A Visitor from the US

Above is a photo of a ruddy turnstone (Arenaria interpres) that I took yesterday at Salines d’Orient. When reviewing my photos in the evening, I noticed it has a flag on its left leg that says PU6. Although it hadn’t occurred to me before, in retrospect it seems obvious that there is at least the potential to see banded birds on St. Martin.

If you live on the island or have visited at different times of year, you’ve probably noticed there are a number of birds that are only here part of the time. The laughing gull is probably one of the most noticeable, but maybe you’ve also noticed that the population of barn swallows on the island has gone from none to roughly a bajillion in the last week or so. St. Martin is a temporary home for many migrating birds that spend the rest of their time in North or South America. I would go so far as to guess that the majority of species that can be seen on the island are migrants.

This turnstone was banded in the US, probably on the Delaware Bay, which is a major stopover point for this species. Adam from EPIC says that he sees banded birds here, particularly ruddy turnstones, on a regular basis. I found a couple places to report banded bird resightings: bandedbirds.org and reportband.gov.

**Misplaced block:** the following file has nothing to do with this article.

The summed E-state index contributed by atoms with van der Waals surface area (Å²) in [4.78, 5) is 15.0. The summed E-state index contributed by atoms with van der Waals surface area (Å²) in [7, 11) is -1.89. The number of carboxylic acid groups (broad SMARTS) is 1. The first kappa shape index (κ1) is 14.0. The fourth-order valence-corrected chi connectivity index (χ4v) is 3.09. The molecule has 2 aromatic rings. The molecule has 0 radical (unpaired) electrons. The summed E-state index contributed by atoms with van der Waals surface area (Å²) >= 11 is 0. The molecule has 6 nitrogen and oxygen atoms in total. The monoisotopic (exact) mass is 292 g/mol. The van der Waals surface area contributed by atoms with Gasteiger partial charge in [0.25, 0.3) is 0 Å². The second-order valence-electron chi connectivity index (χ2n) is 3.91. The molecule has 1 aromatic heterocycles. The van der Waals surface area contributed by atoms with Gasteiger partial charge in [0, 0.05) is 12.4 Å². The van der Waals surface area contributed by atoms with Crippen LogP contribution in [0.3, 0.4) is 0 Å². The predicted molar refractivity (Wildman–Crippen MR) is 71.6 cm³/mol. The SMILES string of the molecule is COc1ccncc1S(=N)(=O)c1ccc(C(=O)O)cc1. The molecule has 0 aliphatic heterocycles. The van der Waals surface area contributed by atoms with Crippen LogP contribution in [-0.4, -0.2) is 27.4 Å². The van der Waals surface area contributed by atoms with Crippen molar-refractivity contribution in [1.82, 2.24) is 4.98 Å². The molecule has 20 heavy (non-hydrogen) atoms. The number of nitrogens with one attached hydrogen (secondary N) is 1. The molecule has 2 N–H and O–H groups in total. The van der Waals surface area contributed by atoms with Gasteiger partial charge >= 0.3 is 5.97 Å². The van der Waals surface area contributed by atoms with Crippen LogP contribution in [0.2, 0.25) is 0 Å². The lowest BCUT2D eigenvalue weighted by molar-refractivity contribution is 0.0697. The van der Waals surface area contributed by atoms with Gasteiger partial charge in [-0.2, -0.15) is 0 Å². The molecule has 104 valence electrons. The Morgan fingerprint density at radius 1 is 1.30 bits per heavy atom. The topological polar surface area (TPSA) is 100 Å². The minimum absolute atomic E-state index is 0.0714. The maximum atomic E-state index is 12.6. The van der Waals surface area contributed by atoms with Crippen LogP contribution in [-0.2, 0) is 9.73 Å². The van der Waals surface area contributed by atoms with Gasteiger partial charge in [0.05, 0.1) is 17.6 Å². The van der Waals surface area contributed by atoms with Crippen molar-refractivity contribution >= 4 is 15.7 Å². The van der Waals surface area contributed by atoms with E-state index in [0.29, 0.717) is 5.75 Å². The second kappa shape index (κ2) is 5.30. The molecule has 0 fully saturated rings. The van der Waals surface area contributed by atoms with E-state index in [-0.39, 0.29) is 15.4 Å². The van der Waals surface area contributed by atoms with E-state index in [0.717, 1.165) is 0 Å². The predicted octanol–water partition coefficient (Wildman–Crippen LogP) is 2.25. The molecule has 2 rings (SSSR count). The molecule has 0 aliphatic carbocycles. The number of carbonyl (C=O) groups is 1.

Reporting banded birds is an easy way to get involved in research and protection efforts, and adds some extra excitement to birdwatching. On bandedbirds.org, you can find information about what species are banded and what information to record when you see a banded bird. Obviously, the bands and rings used to identify the bird are important, but it is also valuable to record information about things like the number of birds in the flock and the ratio of banded to unbanded birds.

Saint Martin is just one small island, but seeing banded birds is a reminder that the fate of ponds, wetlands and coastlines here has an impact on animals that live as far away as Canada and Brazil. Good luck spotting some banded birds!

5 Responses to “A Visitor from the US”

  1. Jadira Veen Says:

    Nice-will share

  2. Kristin Cogliani Petrelluzzi Says:

    You are amazing Mark!!!

  3. Mark Yokoyama Says:

    Ha. I’m not amazing. Little bird that flies thousands of miles is amazing.

  4. Kristin Cogliani Petrelluzzi Says:

    I still think that you are pretty amazing and I always will!

  5. Follow-ups: Banded Bird and Wolf Spider | Les Fruits De Mer Says:

    […] have a couple follow-ups to previous posts. The first involves the ruddy turnstone with the banded leg. I heard back from bandedbirds.org, which is indeed still active and receives resightings pretty […]